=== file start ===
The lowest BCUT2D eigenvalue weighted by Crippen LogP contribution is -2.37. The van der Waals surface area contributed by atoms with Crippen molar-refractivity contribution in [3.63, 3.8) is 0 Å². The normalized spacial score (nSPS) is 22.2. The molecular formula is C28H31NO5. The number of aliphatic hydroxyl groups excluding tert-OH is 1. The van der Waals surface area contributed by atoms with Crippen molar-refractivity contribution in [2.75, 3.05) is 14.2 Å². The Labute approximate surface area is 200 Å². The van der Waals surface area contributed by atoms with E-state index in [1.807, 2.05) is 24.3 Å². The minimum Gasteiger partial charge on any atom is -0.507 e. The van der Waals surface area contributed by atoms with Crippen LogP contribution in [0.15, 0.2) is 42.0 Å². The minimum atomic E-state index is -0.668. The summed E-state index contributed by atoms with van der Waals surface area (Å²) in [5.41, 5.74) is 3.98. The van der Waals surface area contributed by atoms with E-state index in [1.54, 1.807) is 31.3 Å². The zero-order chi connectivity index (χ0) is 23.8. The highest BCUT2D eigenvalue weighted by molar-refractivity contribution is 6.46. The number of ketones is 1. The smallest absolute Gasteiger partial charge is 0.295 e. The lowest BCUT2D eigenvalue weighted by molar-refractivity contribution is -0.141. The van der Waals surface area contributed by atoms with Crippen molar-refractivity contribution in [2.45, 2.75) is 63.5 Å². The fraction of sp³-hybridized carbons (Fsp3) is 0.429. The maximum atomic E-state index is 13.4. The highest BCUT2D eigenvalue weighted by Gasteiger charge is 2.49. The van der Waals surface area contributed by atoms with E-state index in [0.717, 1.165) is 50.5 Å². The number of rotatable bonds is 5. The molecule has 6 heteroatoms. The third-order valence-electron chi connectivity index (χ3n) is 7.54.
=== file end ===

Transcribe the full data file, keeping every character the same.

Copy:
The lowest BCUT2D eigenvalue weighted by Crippen LogP contribution is -2.37. The van der Waals surface area contributed by atoms with Crippen molar-refractivity contribution in [3.63, 3.8) is 0 Å². The normalized spacial score (nSPS) is 22.2. The molecular formula is C28H31NO5. The number of aliphatic hydroxyl groups excluding tert-OH is 1. The van der Waals surface area contributed by atoms with Crippen molar-refractivity contribution in [2.75, 3.05) is 14.2 Å². The Labute approximate surface area is 200 Å². The van der Waals surface area contributed by atoms with E-state index in [1.807, 2.05) is 24.3 Å². The minimum Gasteiger partial charge on any atom is -0.507 e. The van der Waals surface area contributed by atoms with Crippen LogP contribution in [0.15, 0.2) is 42.0 Å². The minimum atomic E-state index is -0.668. The summed E-state index contributed by atoms with van der Waals surface area (Å²) in [5.41, 5.74) is 3.98. The van der Waals surface area contributed by atoms with E-state index in [1.54, 1.807) is 31.3 Å². The zero-order chi connectivity index (χ0) is 23.8. The highest BCUT2D eigenvalue weighted by molar-refractivity contribution is 6.46. The number of ketones is 1. The smallest absolute Gasteiger partial charge is 0.295 e. The lowest BCUT2D eigenvalue weighted by molar-refractivity contribution is -0.141. The van der Waals surface area contributed by atoms with Crippen molar-refractivity contribution in [2.45, 2.75) is 63.5 Å². The fraction of sp³-hybridized carbons (Fsp3) is 0.429. The maximum atomic E-state index is 13.4. The highest BCUT2D eigenvalue weighted by Gasteiger charge is 2.49. The van der Waals surface area contributed by atoms with E-state index in [0.717, 1.165) is 50.5 Å². The number of rotatable bonds is 5. The molecule has 6 heteroatoms. The third-order valence-electron chi connectivity index (χ3n) is 7.54.